The tendency toward counting publications rather than attempting to judge their quality sends messages to investigators that encourage haste and shortcuts, which are obviously counterproductive to the emergence of good science or good scholarship. Certain practices that make it difficult for reviewer and reader to follow a complete experimental sequence are: the rapid publication of data without adequate tests of reproducibility or assessment of significance, the publication of fragments of a study, and the submission of multiple manuscripts differing only slightly in content. The practice of submitting multiple similar abstracts should also be considered although it should be noted that abstracts are not given the same consideration as peer-reviewed manuscripts. In such circumstances, if any of the work is questioned, it is difficult to determine whether the research was done inaccurately, the methods were described imperfectly, the statistical analyses were flawed, or inappropriate conclusions were drawn. Investigators should review each proposed manuscript with these principles in mind.

The decision as to how many papers are warranted by a study should be based not upon how many papers can be added to a bibliography, but upon an objective evaluation of how science or scholarship is best served.  Infractions of this principle, often considered to result from pressure to publish, are examples of "Wasteful Publication". Perpetrators of the above practices have often succeeded without detection by submitting papers to different journals at about the same time.  The investigator should not decide to spread the results out over multiple publications merely, or even primarily, to “pad” his or her vitae or bibliography. The issue of authorship involves certain unique ethical considerations, and this Policy has accordingly dealt with that issue in a separate subsection. In general, authorship and order of authorship should be tentatively decided before the paper is written, and reconsidered as necessary. Authorship should reflect only substantive contributions to the work. Each author should have participated sufficiently in the research to be able to take public responsibility for, and to defend, the content of the paper that falls within his or her specialty area.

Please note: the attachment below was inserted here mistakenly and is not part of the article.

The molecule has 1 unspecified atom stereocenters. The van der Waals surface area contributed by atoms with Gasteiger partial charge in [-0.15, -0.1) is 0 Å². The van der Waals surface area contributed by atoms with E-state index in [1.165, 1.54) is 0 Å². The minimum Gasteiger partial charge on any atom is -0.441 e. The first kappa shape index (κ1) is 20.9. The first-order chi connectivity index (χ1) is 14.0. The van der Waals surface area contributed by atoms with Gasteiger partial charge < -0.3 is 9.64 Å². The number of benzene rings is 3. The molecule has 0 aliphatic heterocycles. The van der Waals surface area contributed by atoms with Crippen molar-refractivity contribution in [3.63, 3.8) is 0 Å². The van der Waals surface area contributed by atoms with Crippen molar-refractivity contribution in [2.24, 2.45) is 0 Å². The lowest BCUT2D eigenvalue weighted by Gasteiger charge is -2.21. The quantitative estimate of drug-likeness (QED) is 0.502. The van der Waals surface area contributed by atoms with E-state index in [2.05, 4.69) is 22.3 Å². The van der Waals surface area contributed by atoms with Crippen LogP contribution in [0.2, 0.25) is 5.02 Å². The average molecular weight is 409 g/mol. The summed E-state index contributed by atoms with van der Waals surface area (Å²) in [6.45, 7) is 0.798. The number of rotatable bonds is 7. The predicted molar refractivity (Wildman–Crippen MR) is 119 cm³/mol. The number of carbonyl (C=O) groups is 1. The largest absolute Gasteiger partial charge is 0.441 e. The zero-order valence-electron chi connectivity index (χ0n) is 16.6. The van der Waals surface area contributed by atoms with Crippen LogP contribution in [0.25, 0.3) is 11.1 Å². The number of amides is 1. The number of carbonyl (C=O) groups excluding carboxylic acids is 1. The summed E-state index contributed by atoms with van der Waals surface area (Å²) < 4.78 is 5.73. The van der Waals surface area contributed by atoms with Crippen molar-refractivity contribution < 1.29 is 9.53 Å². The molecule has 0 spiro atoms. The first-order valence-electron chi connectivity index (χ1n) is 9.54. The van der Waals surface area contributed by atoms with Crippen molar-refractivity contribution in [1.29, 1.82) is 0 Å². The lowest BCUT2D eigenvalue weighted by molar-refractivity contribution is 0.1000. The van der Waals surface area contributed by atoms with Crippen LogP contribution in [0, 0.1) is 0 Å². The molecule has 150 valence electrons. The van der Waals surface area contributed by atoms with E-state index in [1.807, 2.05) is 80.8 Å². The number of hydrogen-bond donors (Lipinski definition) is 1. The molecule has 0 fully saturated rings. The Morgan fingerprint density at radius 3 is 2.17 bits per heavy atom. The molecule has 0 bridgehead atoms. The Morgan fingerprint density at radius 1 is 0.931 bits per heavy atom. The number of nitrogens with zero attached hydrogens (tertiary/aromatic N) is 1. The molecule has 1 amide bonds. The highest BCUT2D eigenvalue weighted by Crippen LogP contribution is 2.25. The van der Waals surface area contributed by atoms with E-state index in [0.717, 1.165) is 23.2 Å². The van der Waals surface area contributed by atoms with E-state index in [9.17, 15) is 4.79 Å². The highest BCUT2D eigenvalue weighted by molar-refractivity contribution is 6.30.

Basic Standards